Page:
Drought, Raging Fires Begin to Consume Florida Resources

Jun 17, 2011

The following article was published in Sunshine News on June 17, 2011:

Drought, raging fires begin to consume Florida Resources

By Gary Rohrer

As remnants of smoke encircled the Capitol in Tallahassee on Thursday, Florida Cabinet members were briefed on the status of more than 420 fires throughout the state, and the dangerous drought conditions that help create and sustain them.

Jim Karels, director of the Florida Division of Forestry, said that as of Thursday morning, the fires were burning more than 300,000 acres in state and federal lands throughout the state. A small fire in nearby Jefferson County was responsible for the smoke wafting toward the Capitol.

“Ninety-three percent of the state is in a drought of some form right now,” Karels said.

The fires are aided by the severe drought conditions, and although Florida’s afternoon rainstorms are providing some relief, they also bring frequent lightning strikes, creating new fires.

“By and large, we’re dealing with natural causes (as opposed to arson),” said Agriculture Commissioner Adam Putnam.

Karels said the three most dangerous fires are the Espanola fire in Flagler County, the Maytown Road fire in Volusia County and the Santa Fe 11 fire on the border of Bradford and Alachua counties. The Espanola fire is particularly troublesome, because it has the greatest potential to affect homes and families.

“The fires in Flagler do present some concern, because there is a greater urban interface near the fires,” Putnam said.

As of Wednesday, the Espanola fire was burning 4,306 acres and was 40 percent contained, according to data from the Division of Forestry. The Maytown Road and Santa Fe 11 fires are burning 1,200 and 5,500 acres. The Maytown Road fire is not contained at all, and the Santa Fe 11 fire is 25 percent contained.

There are more than 2,000 state and local workers trying to put out the blazes, and Karel said there is great coordination with officials from Georgia, who are grappling with fires in the southern part of their own state. Precisely because other states are dealing with their own dangerous fires, however, Florida may not be able to count on additional resources.

Gov. Rick Scott signed an executive order Monday allowing local and regional authorities to take the necessary steps to protect their residents and property, and he visited Flagler County firefighters and emergency managers.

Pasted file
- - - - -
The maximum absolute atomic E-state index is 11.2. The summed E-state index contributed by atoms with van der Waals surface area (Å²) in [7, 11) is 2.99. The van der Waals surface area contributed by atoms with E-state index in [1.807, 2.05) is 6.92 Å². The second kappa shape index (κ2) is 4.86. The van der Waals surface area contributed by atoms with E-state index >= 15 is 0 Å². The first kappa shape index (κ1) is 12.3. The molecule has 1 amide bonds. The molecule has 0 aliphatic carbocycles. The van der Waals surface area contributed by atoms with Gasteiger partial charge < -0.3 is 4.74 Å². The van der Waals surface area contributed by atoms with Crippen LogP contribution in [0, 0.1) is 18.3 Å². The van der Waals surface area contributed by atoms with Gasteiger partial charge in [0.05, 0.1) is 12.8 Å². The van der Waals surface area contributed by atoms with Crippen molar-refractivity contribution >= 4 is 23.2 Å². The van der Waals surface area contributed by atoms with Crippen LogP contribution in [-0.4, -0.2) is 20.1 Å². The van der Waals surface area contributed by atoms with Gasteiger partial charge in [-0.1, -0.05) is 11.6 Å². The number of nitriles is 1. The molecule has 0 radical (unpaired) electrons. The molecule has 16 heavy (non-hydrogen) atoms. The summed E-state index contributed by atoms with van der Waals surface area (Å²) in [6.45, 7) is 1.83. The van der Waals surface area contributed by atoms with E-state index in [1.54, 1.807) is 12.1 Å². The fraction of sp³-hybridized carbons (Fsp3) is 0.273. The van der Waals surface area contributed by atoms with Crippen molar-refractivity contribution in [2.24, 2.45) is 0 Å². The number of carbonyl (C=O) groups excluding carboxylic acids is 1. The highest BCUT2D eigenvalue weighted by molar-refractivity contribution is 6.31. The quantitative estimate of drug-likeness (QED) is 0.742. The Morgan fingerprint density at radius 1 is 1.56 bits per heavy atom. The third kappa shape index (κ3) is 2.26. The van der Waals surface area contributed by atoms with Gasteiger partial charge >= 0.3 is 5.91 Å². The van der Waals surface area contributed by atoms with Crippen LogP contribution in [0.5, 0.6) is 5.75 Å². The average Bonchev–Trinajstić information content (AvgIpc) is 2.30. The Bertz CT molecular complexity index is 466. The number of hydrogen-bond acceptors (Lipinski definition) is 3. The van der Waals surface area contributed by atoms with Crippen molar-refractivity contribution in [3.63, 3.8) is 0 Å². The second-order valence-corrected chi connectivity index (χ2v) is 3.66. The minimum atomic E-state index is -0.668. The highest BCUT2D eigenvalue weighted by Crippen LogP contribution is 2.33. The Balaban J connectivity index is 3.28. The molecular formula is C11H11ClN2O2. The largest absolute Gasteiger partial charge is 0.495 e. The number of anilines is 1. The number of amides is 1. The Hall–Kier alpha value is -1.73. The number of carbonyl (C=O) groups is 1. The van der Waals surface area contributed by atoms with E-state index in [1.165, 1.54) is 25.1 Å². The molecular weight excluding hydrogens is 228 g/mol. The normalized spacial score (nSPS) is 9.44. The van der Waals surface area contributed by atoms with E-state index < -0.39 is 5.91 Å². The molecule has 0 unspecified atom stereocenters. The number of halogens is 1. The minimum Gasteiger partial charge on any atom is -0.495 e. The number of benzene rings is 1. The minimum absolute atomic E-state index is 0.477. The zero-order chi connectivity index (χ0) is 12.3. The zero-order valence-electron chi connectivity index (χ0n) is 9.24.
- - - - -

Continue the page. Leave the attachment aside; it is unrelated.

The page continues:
“I can report to Floridians that we have world-class experts working to fight these fires and prevent new fires from starting,” Scott said Thursday.

Putnam said the drought conditions harkened back to 1998, when wildfires ravaged much of the state, shutting down I-95 from Jacksonville to Titusville and large portions of I-10 for much of that summer.

“These are 1998-level drought numbers. We’re basically today, in terms of drought conditions, at the same point where we were this time in 1998,” Putnam said.

The Division of Forestry at the Florida Department of Agriculture and Consumer Services enacted a temporary statewide restriction Thursday prohibiting open campfires on all state lands because of the extreme drought conditions and increasing wildfire threats.

The temporary open-campfire restriction prohibits all fires placed on the ground until further notice or until the threat of wildfire is significantly diminished.  Cooking fires contained in commercially designated apparatuses such as grills and embedded metal fire rings are still OK, at least for the time being, a division spokesman said.

All week, Florida farmers have been watching the skies for evidence of the beginning of the rainy season, usually well under way in June. But, nothing. They report that field crops — cotton, peanuts and corn in particular — are suffering from the drought conditions, as are Indian River citrus and pastureland throughout the state. According to AgFax.com, Southern Florida vegetable producers are being impacted by the water limitations due to the low water levels in Lake Okeechobee.

The fire-inducing conditions raised the specter of a statewide ban on fireworks during the Fourth of July, as was done in 1998. There are currently 26 counties in Florida with a burn ban, which prohibits the use of fireworks and other pyrotechnic devices, but officials are hoping to prevent a full statewide ban on Independence Day.

“It’s a great American tradition and we want to protect it if we can,” Putnam said.